Will the AHL divisions be realigned in the coming seasons? I have no idea. Let me just say right up front this is nothing but speculation. But this speculation is based on certain facts, so let’s start with those.
What We Know
We know that the as-yet-unnamed NHL team in Seattle will be implementing a new AHL team in Palm Springs, California to serve as their affiliate beginning in 2021. The AHL Board of Governors also approved the purchase of the San Antonio Rampage by the Vegas Golden Knights. The team will relocate to Nevada after the current season and begin playing at the Orleans Arena in Las Vegas in the fall of 2020. There are also rumors of yet another AHL team moving to Colorado, but we’ll get to that in a bit.
Here’s how the league looks right now.
Western Conference (the one I’ll be talking about):
Here’s a lovely color-coded map showing the location of the teams, courtesy of the AHL mobile app. Blue stars are the Central Division, yellow are the Pacific. (Green are Atlantic and red are North, but those divisions don’t come into play in all of this.)
Notice that three of the four divisions have eight teams, but the Pacific Division only has seven. The divisions were realigned in 2018 when the Colorado Eagles moved from the ECHL to the AHL. At that point, the San Antonio Rampage and Texas Stars were moved from the Pacific to the Central, and Colorado was added to the Pacific.
With Palm Springs joining the league in 2021, the obvious solution was to put them into the Pacific Division, which made all the divisions equal with eight teams each. Colorado remained the geographical outlier, but so be it. That left the Western Conference looking like this:
But then the Vegas Golden Knights announced their intention to move the Rampage to Nevada. Go back up to that map above and mentally move one of those stars in Texas to Las Vegas. They’ll be a lot closer to California than Colorado. So a lot of people assumed these two teams would swap places — put the Rampage into the Pacific, and move the Eagles to the Central. That makes the Western Conference fall like this:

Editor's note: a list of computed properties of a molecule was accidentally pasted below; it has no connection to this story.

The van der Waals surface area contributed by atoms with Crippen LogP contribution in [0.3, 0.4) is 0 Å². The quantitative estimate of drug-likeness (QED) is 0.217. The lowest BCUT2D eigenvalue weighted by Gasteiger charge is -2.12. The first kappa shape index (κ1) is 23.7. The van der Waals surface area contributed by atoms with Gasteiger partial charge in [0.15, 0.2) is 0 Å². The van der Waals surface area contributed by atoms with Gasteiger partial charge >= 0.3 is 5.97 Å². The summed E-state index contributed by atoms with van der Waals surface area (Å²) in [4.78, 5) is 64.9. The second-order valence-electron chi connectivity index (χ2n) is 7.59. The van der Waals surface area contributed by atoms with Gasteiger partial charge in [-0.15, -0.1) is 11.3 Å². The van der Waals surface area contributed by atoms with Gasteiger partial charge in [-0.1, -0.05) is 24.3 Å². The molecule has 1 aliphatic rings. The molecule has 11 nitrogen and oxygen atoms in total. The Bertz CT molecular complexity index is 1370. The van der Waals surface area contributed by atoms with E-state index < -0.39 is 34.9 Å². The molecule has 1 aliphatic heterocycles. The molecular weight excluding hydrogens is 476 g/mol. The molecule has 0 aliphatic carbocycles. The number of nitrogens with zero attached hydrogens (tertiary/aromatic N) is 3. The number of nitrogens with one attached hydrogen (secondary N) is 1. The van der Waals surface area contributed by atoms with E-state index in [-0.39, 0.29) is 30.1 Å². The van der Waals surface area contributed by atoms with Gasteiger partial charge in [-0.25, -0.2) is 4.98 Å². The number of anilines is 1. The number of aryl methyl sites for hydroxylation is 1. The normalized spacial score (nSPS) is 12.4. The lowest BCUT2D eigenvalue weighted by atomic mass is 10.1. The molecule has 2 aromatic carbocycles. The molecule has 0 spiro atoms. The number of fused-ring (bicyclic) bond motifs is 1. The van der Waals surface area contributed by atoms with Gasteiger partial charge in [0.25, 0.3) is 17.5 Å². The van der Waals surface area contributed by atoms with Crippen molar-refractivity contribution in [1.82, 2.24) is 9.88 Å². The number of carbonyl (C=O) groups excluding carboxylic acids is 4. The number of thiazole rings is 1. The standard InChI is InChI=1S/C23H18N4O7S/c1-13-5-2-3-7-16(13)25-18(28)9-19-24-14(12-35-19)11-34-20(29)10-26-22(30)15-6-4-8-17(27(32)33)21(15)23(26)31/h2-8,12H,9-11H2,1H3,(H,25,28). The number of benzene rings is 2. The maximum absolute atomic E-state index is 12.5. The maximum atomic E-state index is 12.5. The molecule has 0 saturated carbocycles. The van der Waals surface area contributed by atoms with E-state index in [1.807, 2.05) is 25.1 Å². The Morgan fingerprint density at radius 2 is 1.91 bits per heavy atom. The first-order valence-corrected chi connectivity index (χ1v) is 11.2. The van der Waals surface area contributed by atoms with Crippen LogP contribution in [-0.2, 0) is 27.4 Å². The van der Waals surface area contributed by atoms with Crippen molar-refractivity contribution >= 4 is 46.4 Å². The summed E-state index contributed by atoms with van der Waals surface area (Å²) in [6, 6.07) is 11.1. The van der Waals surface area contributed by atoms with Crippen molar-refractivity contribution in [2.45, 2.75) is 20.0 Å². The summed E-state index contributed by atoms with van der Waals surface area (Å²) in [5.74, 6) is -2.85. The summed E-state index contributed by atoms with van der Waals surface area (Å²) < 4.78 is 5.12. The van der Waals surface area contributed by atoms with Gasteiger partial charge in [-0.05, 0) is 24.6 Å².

Perfect! But only until…
A couple of weeks ago, news outlets started reporting that Colorado Springs was in the process of securing an AHL franchise of their own. Rumor has it the Stockton Heat will move to Colorado, starting in the 2021-22 season. All of a sudden, those nice, neat divisions don’t look so nice and neat.
So what might things look like?
Obviously this is anybody’s guess, but there is no simple way to keep all divisions equal at eight teams each without leaving one Colorado team in the Pacific. Colorado will likely have two AHL teams, roughly 130 miles apart, but in separate divisions. In the hockey world, that’s pretty much unheard of. On the bright side, leaving the Heat in the Pacific would allow them to retain their existing rivalries.
The only problem with that scenario is the timing. San Antonio will be moving to Nevada effective next year. They could immediately move to the Pacific, becoming the eighth team and leaving the Central one team short, or they could stay where they are.
If they move next season, the Eagles could move to the Central at the same time, or they could wait. Either way, one division will still be one team short until 2021, when the Palm Springs team begins and the Heat (theoretically) move to Colorado.
It’s confusing, I know. I had to resort to pencil and paper to keep all this straight. But assuming that a) Stockton moves to Colorado Springs, and b) Palm Springs ends up in the Pacific (which is all but guaranteed), these are the four most likely scenarios:
- Nevada moves to the Pacific and one of the Colorado teams moves to the Central. Each division would have eight teams, but one Pacific team in Colorado would be a geographical outlier. (Image 1 below)
- Nevada moves to the Pacific, and both Colorado teams move to the Central. This would put the Central at nine teams and leave the Pacific with only seven, but all teams would be roughly in the correct geographical area. (Image 2 below)
- Nobody changes divisions at all. This leaves all divisions with eight teams (once Palm Springs joins), but also makes three teams geographical outliers who have to travel long distances for the majority of their away games. In my opinion, this is the least likely scenario.
- Both Colorado teams move to the Central and both the Rampage and the Texas Stars return to the Pacific. This keeps all divisions at eight and leaves Texas as the one big geographical outlier. Personally, this is my favorite scenario, but I doubt they would move the Stars just to make life easier for a team in Colorado.
Obviously, anything can happen. Maybe we’ll find out tomorrow that another team is moving. But based on what we know right now, it’s not unreasonable to assume the Colorado Eagles will end up in the Central Division in the next two years.